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PSY100H1 Study Guide - Final Guide: Embodied Cognition, Motivation, Sensory Memory

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Dan Dolderman
Study Guide

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Lecture 1: Some Fundamental Insights of Psychology (Sept.13.2016)
Why are you here?
Requirement for psych minor extrinsic
Psych is interesting intrinsic
Extrinsic vs. Intrinsic intrinsic, virtually, always wins out
Fundamental Insight #1
Reality is a story, told to us by our brains
Our brains are artists, not mirrors
Our experiences do not reflect “reality itself”, but rather a construction or representation of reality
1. This construction process involves a lot of guesswork filling in gaps
2. This subjective representation occurs within the brain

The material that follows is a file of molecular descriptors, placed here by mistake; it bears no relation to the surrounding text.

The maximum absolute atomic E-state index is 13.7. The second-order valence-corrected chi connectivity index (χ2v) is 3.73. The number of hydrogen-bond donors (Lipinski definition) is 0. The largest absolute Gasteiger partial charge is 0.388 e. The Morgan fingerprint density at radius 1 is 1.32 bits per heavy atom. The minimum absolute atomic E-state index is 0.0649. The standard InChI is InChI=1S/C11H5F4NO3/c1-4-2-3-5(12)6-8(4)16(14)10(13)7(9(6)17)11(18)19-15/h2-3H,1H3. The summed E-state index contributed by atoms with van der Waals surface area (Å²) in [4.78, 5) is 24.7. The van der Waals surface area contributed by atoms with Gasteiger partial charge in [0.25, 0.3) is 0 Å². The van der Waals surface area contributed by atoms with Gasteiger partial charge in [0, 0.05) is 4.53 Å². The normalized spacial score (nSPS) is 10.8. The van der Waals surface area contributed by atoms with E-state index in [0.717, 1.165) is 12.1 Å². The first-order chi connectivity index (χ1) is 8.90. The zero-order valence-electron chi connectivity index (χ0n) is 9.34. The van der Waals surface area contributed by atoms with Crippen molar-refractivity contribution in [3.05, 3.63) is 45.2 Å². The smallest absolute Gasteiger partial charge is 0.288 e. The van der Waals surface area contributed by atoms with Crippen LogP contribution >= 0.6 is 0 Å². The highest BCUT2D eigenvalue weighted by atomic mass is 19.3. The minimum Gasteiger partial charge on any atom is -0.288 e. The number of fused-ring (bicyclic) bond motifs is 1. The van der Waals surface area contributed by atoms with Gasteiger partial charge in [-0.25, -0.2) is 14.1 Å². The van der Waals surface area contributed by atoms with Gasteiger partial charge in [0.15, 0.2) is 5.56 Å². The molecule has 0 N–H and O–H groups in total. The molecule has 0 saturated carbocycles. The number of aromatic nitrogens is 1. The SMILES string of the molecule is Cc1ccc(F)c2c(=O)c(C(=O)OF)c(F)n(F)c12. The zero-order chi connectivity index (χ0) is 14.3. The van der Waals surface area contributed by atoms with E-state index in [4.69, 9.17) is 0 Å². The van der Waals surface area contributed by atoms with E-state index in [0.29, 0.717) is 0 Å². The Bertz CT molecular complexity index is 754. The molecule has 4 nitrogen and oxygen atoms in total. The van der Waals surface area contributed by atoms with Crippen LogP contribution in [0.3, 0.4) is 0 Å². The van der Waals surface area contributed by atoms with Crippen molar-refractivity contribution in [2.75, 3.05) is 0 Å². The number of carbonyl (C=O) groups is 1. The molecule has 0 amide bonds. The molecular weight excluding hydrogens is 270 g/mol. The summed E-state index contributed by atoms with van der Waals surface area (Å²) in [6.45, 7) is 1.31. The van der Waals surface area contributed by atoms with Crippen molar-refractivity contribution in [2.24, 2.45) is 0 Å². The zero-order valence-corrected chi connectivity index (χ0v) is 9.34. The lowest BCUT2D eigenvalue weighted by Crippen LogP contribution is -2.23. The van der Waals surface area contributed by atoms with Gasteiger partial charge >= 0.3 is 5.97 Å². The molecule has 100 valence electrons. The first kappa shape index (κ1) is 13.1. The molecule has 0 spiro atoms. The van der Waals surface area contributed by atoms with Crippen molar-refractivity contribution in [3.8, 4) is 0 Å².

3. Our brains housed within (and are highly affected by) our bodies nested system: the way that we think is
connected to how our bodies work
so, reality is a mind-body process of creative story-tell
Lecture 2: Introduction to Methods (Sept.15.2016)
Fundamental Insight #1
We don’t live in the real world, but in a constructed world.
This construction process involves interpreting patterns of sensory information based on pre- existing patterns
stored in the brain & body.
There are systematic ways in which we make errors in this construction process; we can therefore improve our
own experience greatly.
More subtly, this situates our understanding of “mind” at an interface – the connections-between
Much of our “processing of information” occurs implicitly, sub-representationally. Thus, understanding this Insight
takes you right to the point of understanding how we construct reality at an essential level, how our own machinery
works... and one surprising and immediate discovery it’s not ‘rational’! What we are, is embodied awareness.
You can never have all the information at your disposal, limited